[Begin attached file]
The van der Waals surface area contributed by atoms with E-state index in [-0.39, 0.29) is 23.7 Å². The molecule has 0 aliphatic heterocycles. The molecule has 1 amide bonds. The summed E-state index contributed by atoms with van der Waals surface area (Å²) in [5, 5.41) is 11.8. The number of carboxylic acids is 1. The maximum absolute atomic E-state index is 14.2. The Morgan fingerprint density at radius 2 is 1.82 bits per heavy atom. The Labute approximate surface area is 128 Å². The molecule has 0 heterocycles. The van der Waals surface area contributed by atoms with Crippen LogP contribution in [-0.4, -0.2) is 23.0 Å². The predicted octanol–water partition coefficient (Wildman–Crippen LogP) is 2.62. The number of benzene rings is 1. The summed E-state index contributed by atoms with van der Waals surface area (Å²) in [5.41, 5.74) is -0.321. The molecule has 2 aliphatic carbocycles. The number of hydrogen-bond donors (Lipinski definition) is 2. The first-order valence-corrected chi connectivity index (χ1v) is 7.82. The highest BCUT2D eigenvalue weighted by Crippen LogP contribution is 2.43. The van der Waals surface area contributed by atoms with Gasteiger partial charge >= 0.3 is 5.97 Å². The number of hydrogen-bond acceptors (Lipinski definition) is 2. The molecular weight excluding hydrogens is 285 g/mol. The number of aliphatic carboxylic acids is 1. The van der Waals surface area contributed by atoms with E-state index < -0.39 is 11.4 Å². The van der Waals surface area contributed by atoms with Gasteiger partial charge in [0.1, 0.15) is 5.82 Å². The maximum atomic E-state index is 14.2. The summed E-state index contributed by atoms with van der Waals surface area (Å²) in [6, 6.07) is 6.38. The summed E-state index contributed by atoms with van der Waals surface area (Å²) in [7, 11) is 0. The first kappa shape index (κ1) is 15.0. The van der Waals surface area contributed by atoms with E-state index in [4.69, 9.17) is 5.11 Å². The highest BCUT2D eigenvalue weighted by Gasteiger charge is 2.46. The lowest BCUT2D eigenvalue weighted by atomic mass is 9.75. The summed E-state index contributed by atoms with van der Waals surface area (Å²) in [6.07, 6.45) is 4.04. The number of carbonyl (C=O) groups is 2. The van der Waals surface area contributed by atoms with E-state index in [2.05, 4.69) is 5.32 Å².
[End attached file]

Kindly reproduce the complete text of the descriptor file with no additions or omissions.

The van der Waals surface area contributed by atoms with E-state index in [-0.39, 0.29) is 23.7 Å². The molecule has 0 aliphatic heterocycles. The molecule has 1 amide bonds. The summed E-state index contributed by atoms with van der Waals surface area (Å²) in [5, 5.41) is 11.8. The number of carboxylic acids is 1. The maximum absolute atomic E-state index is 14.2. The Morgan fingerprint density at radius 2 is 1.82 bits per heavy atom. The Labute approximate surface area is 128 Å². The molecule has 0 heterocycles. The van der Waals surface area contributed by atoms with Crippen LogP contribution in [-0.4, -0.2) is 23.0 Å². The predicted octanol–water partition coefficient (Wildman–Crippen LogP) is 2.62. The number of benzene rings is 1. The summed E-state index contributed by atoms with van der Waals surface area (Å²) in [5.41, 5.74) is -0.321. The molecule has 2 aliphatic carbocycles. The number of hydrogen-bond donors (Lipinski definition) is 2. The first-order valence-corrected chi connectivity index (χ1v) is 7.82. The highest BCUT2D eigenvalue weighted by Crippen LogP contribution is 2.43. The van der Waals surface area contributed by atoms with Gasteiger partial charge >= 0.3 is 5.97 Å². The number of hydrogen-bond acceptors (Lipinski definition) is 2. The molecular weight excluding hydrogens is 285 g/mol. The number of aliphatic carboxylic acids is 1. The van der Waals surface area contributed by atoms with E-state index < -0.39 is 11.4 Å². The van der Waals surface area contributed by atoms with Gasteiger partial charge in [0.1, 0.15) is 5.82 Å². The maximum atomic E-state index is 14.2. The summed E-state index contributed by atoms with van der Waals surface area (Å²) in [6, 6.07) is 6.38. The summed E-state index contributed by atoms with van der Waals surface area (Å²) in [7, 11) is 0. The first kappa shape index (κ1) is 15.0. The van der Waals surface area contributed by atoms with E-state index in [4.69, 9.17) is 5.11 Å². The highest BCUT2D eigenvalue weighted by Gasteiger charge is 2.46. The lowest BCUT2D eigenvalue weighted by atomic mass is 9.75. The summed E-state index contributed by atoms with van der Waals surface area (Å²) in [6.07, 6.45) is 4.04. The number of carbonyl (C=O) groups is 2. The van der Waals surface area contributed by atoms with E-state index in [2.05, 4.69) is 5.32 Å².